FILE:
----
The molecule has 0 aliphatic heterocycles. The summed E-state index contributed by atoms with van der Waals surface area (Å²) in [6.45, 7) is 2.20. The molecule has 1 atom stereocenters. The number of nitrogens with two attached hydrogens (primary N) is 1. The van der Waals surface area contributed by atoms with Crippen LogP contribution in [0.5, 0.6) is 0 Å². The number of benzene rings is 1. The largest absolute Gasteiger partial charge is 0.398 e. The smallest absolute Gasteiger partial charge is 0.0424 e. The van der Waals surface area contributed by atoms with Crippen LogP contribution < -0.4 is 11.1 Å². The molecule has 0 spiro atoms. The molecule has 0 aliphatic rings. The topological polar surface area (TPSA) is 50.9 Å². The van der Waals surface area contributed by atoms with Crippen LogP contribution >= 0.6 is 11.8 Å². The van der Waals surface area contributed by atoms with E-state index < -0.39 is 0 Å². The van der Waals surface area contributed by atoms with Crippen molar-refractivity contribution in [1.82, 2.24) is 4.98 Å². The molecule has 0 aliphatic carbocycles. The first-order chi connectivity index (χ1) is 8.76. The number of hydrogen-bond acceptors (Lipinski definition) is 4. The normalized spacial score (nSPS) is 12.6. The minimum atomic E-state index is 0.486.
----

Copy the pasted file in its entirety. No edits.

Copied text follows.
The molecule has 0 aliphatic heterocycles. The summed E-state index contributed by atoms with van der Waals surface area (Å²) in [6.45, 7) is 2.20. The molecule has 1 atom stereocenters. The number of nitrogens with two attached hydrogens (primary N) is 1. The van der Waals surface area contributed by atoms with Crippen LogP contribution in [0.5, 0.6) is 0 Å². The number of benzene rings is 1. The largest absolute Gasteiger partial charge is 0.398 e. The smallest absolute Gasteiger partial charge is 0.0424 e. The van der Waals surface area contributed by atoms with Crippen LogP contribution < -0.4 is 11.1 Å². The molecule has 0 spiro atoms. The molecule has 0 aliphatic rings. The topological polar surface area (TPSA) is 50.9 Å². The van der Waals surface area contributed by atoms with Crippen LogP contribution >= 0.6 is 11.8 Å². The van der Waals surface area contributed by atoms with E-state index < -0.39 is 0 Å². The van der Waals surface area contributed by atoms with Crippen molar-refractivity contribution in [1.82, 2.24) is 4.98 Å². The molecule has 0 aliphatic carbocycles. The first-order chi connectivity index (χ1) is 8.76. The number of hydrogen-bond acceptors (Lipinski definition) is 4. The normalized spacial score (nSPS) is 12.6. The minimum atomic E-state index is 0.486.